Review: Children of Blood and Bone | Tomi Adeyemi

CHILDREN OF BLOOD AND BONE | Tomi Adeyemi

Book Details

Series: Legacy of Orïsha, #1

Hardcover: 531 pgs.

Publisher: Henry Holt Company

Publication Date: March 6, 2018

Synopsis

They killed my mother.
They took our magic.
They tried to bury us.

Now we rise.


Zélie Adebola remembers when the soil of Orïsha hummed with magic. Burners ignited flames, Tiders beckoned waves, and Zélie’s Reaper mother summoned forth souls.

But everything changed the night magic disappeared. Under the orders of a ruthless king, maji were killed, leaving Zélie without a mother and her people without hope.

Now Zélie has one chance to bring back magic and strike against the monarchy. With the help of a rogue princess, Zélie must outwit and outrun the crown prince, who is hell-bent on eradicating magic for good.

Danger lurks in Orïsha, where snow leoponaires prowl and vengeful spirits wait in the waters. Yet the greatest danger may be Zélie herself as she struggles to control her powers and her growing feelings for an enemy. 

It’s taken me a while but I finally did it. And after reading, I have to say that I’m kinda really disappointed with Children of Blood and Bone.

First, the good things. One of the best parts about this book is definitely the POC representation and the Nigerian-inspired culture and mythology. Adeyemi painted a wondrous picture of Orïsha and the gods that influence the land. The most intriguing sections of the book were during the times that the author leaned into the stories surrounding the maji clans and the deities that represent them. I also enjoyed the language of the maji and the African dress.

The messages highlighting oppression, genocide, social and political tyranny, prejudice, classicism, and colorism are also pillars of strength in the novel. There is much injustice to be seen in today’s world, and Adeyemi does a great job in conveying these social issues in a narrative that may be fantastical, but also truthful at its core. Black lives matter is an inherent part of the story and the taking of innocent lives based on fear and hate is something that can easily be gleaned from Zélie and her peoples’ situation. I do respect the themes that Adeyemi explores to stir her readers, but I wish the execution in everything else had balanced out the book as a whole.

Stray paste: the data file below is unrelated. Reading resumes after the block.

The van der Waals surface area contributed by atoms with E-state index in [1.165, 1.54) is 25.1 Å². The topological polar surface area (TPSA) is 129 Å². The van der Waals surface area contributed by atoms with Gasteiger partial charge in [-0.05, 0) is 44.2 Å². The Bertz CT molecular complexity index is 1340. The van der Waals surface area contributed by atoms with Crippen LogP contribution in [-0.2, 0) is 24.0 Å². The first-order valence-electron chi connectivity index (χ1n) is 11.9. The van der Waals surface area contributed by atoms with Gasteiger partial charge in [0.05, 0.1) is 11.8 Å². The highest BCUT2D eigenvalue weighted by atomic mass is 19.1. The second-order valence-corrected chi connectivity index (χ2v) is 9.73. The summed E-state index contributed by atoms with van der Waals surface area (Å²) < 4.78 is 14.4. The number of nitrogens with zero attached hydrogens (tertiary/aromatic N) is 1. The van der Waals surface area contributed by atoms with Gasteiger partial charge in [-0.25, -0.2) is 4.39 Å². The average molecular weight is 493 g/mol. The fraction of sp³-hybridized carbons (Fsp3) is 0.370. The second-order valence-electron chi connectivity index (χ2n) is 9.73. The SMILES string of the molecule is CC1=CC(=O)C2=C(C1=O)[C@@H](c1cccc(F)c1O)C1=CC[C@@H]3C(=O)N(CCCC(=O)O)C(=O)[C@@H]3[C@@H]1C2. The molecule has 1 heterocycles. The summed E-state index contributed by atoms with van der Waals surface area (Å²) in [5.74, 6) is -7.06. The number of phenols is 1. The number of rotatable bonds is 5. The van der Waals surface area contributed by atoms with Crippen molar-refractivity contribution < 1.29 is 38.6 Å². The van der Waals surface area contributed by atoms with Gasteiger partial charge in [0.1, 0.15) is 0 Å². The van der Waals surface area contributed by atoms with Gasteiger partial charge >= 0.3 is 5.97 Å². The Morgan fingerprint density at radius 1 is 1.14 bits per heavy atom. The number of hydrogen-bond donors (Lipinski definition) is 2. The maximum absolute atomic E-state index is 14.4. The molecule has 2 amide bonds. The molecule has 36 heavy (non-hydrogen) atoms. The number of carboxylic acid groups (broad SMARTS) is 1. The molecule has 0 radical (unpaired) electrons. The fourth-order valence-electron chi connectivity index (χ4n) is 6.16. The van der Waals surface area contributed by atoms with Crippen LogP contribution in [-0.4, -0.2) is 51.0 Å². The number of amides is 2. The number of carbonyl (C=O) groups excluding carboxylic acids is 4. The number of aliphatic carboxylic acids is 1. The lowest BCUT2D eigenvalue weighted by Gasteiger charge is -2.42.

The main reason I’m having a hard time with this book is the characters. Try as I might, I simply couldn’t care all that much about the main group of characters. I can sympathize with Zélie and her situation, but she (as a character) fell awfully flat for me. Her motivations seemed thin and her relationships to others even more so. She seemed a cardboard cutout of other generic YA heroines. And unfortunately, her voice sounded far too similar to Amari‘s, the only other female character. They were interchangeable in voice and personality, and if I hadn’t read the chapter titles, I would have continued thinking one was the other. Their friendship is hastily developed by the end and their own personal journeys don’t engage me as a reader.

The other character POV we read is Inan, Amari’s brother. He would have made an interesting grey villain if his mind didn’t constantly flip-flop within the span of a single page. And his so-called “romantic” relationship with Zélie is so jarring and unwelcome that both their positions as reliable characters suffer. The only character I liked was Tzain and he barely had much to do.

Besides the characters, the writing didn’t quite capture me. There were several repetitive phrases and thoughts (Amari and Zélie’s thoughts are recycled in all their chapters) and none of the descriptions truly popped. The details, especially, about the magic system seemed half-baked. Nothing quite seemed to make much sense when someone used their magic and I wish more time was spent on what each clan magic felt like internally and looked like externally.

Again, I love the diversity and representation of this book. And I appreciate the messages Adeyemi carried within the story (the author’s note is awesome), but as a book, Children of Blood and Bone fell short for me. The characters are thinly drawn and hollow, the plot is laden with classic YA tropes and clichés, and the details are lacking where they are most needed. I truly did want to like this one more than I do, but there are just too many things that didn’t work for me.

My Rating: 3 out 5

4 thoughts on “Review: Children of Blood and Bone | Tomi Adeyemi

  1. AMAZING Review, darling! 👏🏻✨ I’m sorry it wasn’t entirely what you expected, especially I’m sorry to see has YA tropes and cliches, I hoped that it was something totally original. Thanks for letting me know your thoughts! I’ll keep them in mind if I decide to read it sometime 😊

    Liked by 1 person

    1. Thanks so much Sofii! ❤ I had hoped it was original (it was in some places) but it didn't quite get there. I'd be really interested to know your thoughts on this one should you choose to read it! 😀 I feel like I'm in the minority for this one LOL

      Liked by 1 person

  2. I just finished this and felt the exact same way. The imagery, culture, mythology, and messages were amazing, but the characters felt flat – they didn’t really develop anything at all. And I could have really done without the Inan/Zélie romance. Alas, just a near summary of your review 🙂

    Liked by 1 person

    1. Oh I’m so happy to see another like opinion on the book haha. The book had so much potential but the characters kind of ruined it for me. And that romance, eek. Now I’m not sure if I’ll pick up the sequel 😦

      Liked by 1 person

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